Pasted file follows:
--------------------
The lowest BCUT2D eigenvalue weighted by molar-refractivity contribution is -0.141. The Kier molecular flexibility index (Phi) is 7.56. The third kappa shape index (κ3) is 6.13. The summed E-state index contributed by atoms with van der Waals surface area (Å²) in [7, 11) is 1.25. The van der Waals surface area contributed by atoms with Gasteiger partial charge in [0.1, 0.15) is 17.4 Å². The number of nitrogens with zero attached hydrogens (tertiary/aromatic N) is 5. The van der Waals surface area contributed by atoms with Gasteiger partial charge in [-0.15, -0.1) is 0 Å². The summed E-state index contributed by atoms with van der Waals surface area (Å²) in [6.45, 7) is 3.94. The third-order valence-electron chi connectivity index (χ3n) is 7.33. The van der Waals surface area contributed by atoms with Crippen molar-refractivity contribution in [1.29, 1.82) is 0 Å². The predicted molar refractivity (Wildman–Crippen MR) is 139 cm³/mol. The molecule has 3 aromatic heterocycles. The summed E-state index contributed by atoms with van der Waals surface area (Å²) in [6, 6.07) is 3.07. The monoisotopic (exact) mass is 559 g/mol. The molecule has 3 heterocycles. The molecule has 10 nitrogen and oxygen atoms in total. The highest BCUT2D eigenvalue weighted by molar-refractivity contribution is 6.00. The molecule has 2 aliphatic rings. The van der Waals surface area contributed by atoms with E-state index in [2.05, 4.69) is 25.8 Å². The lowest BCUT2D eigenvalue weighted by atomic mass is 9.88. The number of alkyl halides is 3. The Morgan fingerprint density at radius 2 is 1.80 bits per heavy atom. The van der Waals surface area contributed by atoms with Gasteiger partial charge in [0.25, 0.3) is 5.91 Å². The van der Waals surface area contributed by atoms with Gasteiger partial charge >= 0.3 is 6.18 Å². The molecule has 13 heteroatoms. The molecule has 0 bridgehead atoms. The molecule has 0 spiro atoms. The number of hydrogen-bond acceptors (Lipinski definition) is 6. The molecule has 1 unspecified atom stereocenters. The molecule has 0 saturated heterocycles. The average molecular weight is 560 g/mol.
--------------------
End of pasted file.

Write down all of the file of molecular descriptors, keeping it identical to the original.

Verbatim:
The lowest BCUT2D eigenvalue weighted by molar-refractivity contribution is -0.141. The Kier molecular flexibility index (Phi) is 7.56. The third kappa shape index (κ3) is 6.13. The summed E-state index contributed by atoms with van der Waals surface area (Å²) in [7, 11) is 1.25. The van der Waals surface area contributed by atoms with Gasteiger partial charge in [0.1, 0.15) is 17.4 Å². The number of nitrogens with zero attached hydrogens (tertiary/aromatic N) is 5. The van der Waals surface area contributed by atoms with Gasteiger partial charge in [-0.15, -0.1) is 0 Å². The summed E-state index contributed by atoms with van der Waals surface area (Å²) in [6.45, 7) is 3.94. The third-order valence-electron chi connectivity index (χ3n) is 7.33. The van der Waals surface area contributed by atoms with Crippen molar-refractivity contribution in [1.29, 1.82) is 0 Å². The predicted molar refractivity (Wildman–Crippen MR) is 139 cm³/mol. The molecule has 3 aromatic heterocycles. The summed E-state index contributed by atoms with van der Waals surface area (Å²) in [6, 6.07) is 3.07. The monoisotopic (exact) mass is 559 g/mol. The molecule has 3 heterocycles. The molecule has 10 nitrogen and oxygen atoms in total. The highest BCUT2D eigenvalue weighted by molar-refractivity contribution is 6.00. The molecule has 2 aliphatic rings. The van der Waals surface area contributed by atoms with E-state index in [2.05, 4.69) is 25.8 Å². The lowest BCUT2D eigenvalue weighted by atomic mass is 9.88. The number of alkyl halides is 3. The Morgan fingerprint density at radius 2 is 1.80 bits per heavy atom. The van der Waals surface area contributed by atoms with Gasteiger partial charge in [0.25, 0.3) is 5.91 Å². The van der Waals surface area contributed by atoms with Gasteiger partial charge >= 0.3 is 6.18 Å². The molecule has 13 heteroatoms. The molecule has 0 bridgehead atoms. The molecule has 0 spiro atoms. The number of hydrogen-bond acceptors (Lipinski definition) is 6. The molecule has 1 unspecified atom stereocenters. The molecule has 0 saturated heterocycles. The average molecular weight is 560 g/mol.